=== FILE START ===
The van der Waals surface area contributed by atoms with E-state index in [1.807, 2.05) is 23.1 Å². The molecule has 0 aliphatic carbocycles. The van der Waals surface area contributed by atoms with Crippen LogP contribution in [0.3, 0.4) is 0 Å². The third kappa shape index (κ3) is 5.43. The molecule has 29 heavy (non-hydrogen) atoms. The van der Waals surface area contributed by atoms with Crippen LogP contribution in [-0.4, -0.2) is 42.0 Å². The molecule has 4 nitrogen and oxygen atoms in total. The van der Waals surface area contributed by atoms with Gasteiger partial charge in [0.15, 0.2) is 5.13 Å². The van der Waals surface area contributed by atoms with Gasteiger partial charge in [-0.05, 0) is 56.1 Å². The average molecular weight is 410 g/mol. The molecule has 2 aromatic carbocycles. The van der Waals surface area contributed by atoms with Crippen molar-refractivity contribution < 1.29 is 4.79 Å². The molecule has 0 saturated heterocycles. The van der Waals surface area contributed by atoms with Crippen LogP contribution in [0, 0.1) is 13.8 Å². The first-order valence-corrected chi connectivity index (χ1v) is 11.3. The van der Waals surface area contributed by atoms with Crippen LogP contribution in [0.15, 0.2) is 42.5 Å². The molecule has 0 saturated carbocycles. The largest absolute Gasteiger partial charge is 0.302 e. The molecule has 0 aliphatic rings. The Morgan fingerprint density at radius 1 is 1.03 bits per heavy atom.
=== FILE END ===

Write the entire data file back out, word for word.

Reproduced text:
The van der Waals surface area contributed by atoms with E-state index in [1.807, 2.05) is 23.1 Å². The molecule has 0 aliphatic carbocycles. The van der Waals surface area contributed by atoms with Crippen LogP contribution in [0.3, 0.4) is 0 Å². The third kappa shape index (κ3) is 5.43. The molecule has 29 heavy (non-hydrogen) atoms. The van der Waals surface area contributed by atoms with Crippen LogP contribution in [-0.4, -0.2) is 42.0 Å². The molecule has 4 nitrogen and oxygen atoms in total. The van der Waals surface area contributed by atoms with Gasteiger partial charge in [0.15, 0.2) is 5.13 Å². The van der Waals surface area contributed by atoms with Gasteiger partial charge in [-0.05, 0) is 56.1 Å². The average molecular weight is 410 g/mol. The molecule has 2 aromatic carbocycles. The van der Waals surface area contributed by atoms with Crippen molar-refractivity contribution < 1.29 is 4.79 Å². The molecule has 0 saturated heterocycles. The van der Waals surface area contributed by atoms with Crippen LogP contribution in [0, 0.1) is 13.8 Å². The first-order valence-corrected chi connectivity index (χ1v) is 11.3. The van der Waals surface area contributed by atoms with Crippen LogP contribution in [0.15, 0.2) is 42.5 Å². The molecule has 0 saturated carbocycles. The largest absolute Gasteiger partial charge is 0.302 e. The molecule has 0 aliphatic rings. The Morgan fingerprint density at radius 1 is 1.03 bits per heavy atom.